I found this “resource for instructors” when browsing the net and thought it would be useful for all, teacher or not. The document is 700 pages long so I’ve not had a chance to review it all yet but it’s an outstanding free resource, it also proives a good structure for those to test their knowledge on organic growing. They are also pointpoint presentations and videos on the link below so be sure to check those free resources out too.
“This manual is revolutionary, because of how dominant the chemical- and resource-intensive paradigmfor growing plants has become. As the world population grows and our climate changes, agricultural and food systems are ever more stressed and will be so for years to come. Diversified farming systems employing the techniques described in this manual absolutely can feed the world, as many studies continue to prove. If the future of food and agriculture is at all sustainable and just, it is far more likely to employ the methods in this manual than so-called conventional agricultural techniques. But perhaps most important for you, our readers, this manual is useful because it works. The practices described here can be employed in a variety of climates, soils, and educational settings. The information on soil science provides a solid grounding for the practices described, and the units on social and environmental issues offer a broader context for those interested in sustainable agriculture.”
DIRECT DOWNLOAD: https://planetpermaculture.files.wordpress.com/2015/03/teaching_organic_farming_pdf.pdf
I really enjoyed this talk by Prince Charles on sustainable food production, couldn’t fault it what so ever really, I particularly liked the part he discussed regarding farming subsidies and a redistribution of funds towards more sustainable systems of production. Make sure you watch the full talk to get the full context of his argument for including the “true cost” of how we are currently producing food and why it is we need to change.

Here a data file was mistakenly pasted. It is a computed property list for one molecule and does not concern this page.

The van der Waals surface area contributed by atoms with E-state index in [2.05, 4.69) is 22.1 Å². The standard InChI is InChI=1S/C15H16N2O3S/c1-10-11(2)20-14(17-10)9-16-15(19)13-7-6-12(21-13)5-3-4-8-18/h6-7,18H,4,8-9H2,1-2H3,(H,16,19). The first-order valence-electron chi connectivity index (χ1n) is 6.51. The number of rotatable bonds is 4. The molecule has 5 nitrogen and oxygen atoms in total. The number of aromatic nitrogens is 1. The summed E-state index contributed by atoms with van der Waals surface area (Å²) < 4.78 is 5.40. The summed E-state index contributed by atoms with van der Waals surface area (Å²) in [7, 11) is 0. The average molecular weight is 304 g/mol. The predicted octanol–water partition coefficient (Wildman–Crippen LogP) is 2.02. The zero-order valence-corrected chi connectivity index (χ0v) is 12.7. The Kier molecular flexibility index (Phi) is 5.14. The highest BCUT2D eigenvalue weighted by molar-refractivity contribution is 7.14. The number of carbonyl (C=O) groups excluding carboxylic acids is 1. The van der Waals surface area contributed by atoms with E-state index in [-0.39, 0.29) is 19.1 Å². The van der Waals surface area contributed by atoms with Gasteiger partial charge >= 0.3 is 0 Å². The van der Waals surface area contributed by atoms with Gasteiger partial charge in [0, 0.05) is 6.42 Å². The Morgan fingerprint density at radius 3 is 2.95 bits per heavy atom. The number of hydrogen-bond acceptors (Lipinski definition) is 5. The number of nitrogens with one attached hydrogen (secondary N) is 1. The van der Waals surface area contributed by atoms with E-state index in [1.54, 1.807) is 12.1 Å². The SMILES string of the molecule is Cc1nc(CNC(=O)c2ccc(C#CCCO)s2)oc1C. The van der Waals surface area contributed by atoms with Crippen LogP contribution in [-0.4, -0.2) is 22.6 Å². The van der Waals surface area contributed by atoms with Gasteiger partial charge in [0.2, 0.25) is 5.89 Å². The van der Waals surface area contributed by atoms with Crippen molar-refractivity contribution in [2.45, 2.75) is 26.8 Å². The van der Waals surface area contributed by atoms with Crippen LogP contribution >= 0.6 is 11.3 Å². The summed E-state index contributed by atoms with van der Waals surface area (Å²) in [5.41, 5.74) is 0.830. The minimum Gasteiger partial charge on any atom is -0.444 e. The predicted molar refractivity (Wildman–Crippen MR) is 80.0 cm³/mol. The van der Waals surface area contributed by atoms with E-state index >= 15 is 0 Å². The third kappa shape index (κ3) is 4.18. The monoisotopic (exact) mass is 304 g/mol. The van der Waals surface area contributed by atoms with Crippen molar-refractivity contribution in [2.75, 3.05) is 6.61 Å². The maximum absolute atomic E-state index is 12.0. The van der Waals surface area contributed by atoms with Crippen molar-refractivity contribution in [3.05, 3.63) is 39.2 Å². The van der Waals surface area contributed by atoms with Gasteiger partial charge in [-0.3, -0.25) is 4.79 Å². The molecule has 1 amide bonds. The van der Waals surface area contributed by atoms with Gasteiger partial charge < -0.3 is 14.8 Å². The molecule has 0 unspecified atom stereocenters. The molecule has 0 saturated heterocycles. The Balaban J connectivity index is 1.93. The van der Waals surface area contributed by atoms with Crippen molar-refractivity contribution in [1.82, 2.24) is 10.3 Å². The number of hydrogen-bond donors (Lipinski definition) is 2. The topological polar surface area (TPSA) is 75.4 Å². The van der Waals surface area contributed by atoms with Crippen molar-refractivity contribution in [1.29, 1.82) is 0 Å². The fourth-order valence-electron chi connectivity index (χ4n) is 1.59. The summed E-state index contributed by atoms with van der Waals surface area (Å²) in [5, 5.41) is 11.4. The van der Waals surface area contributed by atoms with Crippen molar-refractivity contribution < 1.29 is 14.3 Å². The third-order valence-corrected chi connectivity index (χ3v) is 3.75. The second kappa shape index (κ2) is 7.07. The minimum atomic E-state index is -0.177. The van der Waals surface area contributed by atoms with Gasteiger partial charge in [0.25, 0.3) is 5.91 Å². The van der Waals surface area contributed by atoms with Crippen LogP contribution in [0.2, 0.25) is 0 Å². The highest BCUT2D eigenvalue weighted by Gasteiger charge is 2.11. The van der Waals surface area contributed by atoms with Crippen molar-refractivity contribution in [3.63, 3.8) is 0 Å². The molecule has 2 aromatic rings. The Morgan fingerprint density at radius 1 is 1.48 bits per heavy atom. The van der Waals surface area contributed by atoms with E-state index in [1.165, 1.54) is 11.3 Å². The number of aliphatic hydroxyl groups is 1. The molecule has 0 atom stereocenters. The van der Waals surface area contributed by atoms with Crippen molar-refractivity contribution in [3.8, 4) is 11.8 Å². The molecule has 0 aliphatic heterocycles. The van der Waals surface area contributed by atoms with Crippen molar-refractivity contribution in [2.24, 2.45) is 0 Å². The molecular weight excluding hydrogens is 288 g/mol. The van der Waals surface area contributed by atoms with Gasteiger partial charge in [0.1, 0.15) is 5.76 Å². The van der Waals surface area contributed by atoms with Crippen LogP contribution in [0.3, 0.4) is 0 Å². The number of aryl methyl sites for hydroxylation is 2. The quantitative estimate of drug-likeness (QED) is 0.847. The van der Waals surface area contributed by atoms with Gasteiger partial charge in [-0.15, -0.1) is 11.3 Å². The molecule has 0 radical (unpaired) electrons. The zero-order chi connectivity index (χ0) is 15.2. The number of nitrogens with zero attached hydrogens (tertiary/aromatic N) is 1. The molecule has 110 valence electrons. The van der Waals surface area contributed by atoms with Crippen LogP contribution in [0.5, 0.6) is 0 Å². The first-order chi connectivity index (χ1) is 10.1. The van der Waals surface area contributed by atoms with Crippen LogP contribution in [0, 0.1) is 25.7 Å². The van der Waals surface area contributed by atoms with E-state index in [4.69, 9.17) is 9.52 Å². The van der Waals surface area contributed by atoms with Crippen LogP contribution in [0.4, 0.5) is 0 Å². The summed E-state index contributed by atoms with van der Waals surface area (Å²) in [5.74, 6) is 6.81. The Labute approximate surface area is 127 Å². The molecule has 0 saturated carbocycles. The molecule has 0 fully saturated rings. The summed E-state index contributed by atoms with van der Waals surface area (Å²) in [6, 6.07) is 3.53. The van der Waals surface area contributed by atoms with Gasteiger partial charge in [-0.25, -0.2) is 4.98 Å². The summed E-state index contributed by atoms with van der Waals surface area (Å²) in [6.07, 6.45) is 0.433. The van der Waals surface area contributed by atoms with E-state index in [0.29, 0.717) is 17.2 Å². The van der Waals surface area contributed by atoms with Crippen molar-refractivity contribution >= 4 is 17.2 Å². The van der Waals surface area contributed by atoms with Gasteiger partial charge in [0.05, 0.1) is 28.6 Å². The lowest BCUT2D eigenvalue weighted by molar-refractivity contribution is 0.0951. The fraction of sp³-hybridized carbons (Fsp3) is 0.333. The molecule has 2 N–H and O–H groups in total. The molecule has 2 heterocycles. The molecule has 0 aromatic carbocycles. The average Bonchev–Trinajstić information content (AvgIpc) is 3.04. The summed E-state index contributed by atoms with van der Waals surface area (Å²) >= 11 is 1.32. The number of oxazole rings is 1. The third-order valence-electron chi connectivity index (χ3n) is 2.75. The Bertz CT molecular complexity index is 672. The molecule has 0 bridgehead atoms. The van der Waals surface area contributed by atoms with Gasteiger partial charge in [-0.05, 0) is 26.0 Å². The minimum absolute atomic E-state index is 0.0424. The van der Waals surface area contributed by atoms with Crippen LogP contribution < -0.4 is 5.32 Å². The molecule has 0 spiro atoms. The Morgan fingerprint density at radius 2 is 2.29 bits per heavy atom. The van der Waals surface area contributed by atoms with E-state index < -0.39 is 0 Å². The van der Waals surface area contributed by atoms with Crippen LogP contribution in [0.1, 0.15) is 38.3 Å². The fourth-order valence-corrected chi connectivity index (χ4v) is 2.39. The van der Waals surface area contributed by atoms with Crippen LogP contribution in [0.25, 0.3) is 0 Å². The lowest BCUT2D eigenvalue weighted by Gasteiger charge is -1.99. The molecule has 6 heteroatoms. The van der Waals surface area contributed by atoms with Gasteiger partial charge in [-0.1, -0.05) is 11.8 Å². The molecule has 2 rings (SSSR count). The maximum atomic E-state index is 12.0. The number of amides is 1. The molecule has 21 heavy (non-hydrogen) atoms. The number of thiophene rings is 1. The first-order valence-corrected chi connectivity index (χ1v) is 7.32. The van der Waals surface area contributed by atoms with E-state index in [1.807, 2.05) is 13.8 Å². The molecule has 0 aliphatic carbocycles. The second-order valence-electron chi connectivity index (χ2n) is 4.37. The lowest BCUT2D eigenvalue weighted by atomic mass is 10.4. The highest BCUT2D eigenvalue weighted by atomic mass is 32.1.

The Prince of Wales told an audience of students and faculty (in May 4 2011) that the model of food production prevalent in the 21st century world just doesn’t work. This was at the “The Future of Food” at Georgetown University, hosted by Washington Post Live.
“We will have to develop much more sustainable, or durable forms of food production because the way we have done things up to now are no longer as viable as they once appeared to be,”
I suppose if your lazy, busy or have a short attention span you could watch this quick 10 minute speech he done on the same issue:
This BBC documentary sees George Alagiah travel the world in search of solutions to the growing global food crisis and how we’ll go about securing access to food (food security) for the rising populations. This along with coping with a ever changing climate, water shortages and the effect of our reliance/dependance on oil based fertilisers and as an energy source.